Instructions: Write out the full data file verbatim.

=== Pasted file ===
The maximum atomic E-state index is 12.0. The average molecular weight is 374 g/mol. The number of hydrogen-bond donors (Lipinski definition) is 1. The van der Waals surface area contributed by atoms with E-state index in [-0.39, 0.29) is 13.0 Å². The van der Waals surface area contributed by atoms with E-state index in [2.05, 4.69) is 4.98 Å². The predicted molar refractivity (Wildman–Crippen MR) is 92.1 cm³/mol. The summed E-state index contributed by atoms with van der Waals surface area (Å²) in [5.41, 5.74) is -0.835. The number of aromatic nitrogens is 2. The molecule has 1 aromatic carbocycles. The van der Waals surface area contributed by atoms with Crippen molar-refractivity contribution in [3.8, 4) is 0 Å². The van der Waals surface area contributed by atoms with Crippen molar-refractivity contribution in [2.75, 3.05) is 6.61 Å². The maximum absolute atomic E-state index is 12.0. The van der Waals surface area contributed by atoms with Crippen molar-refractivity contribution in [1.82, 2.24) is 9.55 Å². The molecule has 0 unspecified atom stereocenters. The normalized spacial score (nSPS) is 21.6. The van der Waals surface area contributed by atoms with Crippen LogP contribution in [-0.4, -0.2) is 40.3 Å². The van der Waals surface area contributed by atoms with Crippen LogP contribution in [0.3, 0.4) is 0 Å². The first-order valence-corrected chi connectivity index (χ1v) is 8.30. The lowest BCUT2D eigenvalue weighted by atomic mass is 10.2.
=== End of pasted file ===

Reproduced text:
The maximum atomic E-state index is 12.0. The average molecular weight is 374 g/mol. The number of hydrogen-bond donors (Lipinski definition) is 1. The van der Waals surface area contributed by atoms with E-state index in [-0.39, 0.29) is 13.0 Å². The van der Waals surface area contributed by atoms with E-state index in [2.05, 4.69) is 4.98 Å². The predicted molar refractivity (Wildman–Crippen MR) is 92.1 cm³/mol. The summed E-state index contributed by atoms with van der Waals surface area (Å²) in [5.41, 5.74) is -0.835. The number of aromatic nitrogens is 2. The molecule has 1 aromatic carbocycles. The van der Waals surface area contributed by atoms with Crippen molar-refractivity contribution in [3.8, 4) is 0 Å². The van der Waals surface area contributed by atoms with Crippen molar-refractivity contribution in [2.75, 3.05) is 6.61 Å². The maximum absolute atomic E-state index is 12.0. The van der Waals surface area contributed by atoms with Crippen molar-refractivity contribution in [1.82, 2.24) is 9.55 Å². The molecule has 0 unspecified atom stereocenters. The normalized spacial score (nSPS) is 21.6. The van der Waals surface area contributed by atoms with Crippen LogP contribution in [-0.4, -0.2) is 40.3 Å². The van der Waals surface area contributed by atoms with Crippen LogP contribution in [0.3, 0.4) is 0 Å². The first-order valence-corrected chi connectivity index (χ1v) is 8.30. The lowest BCUT2D eigenvalue weighted by atomic mass is 10.2.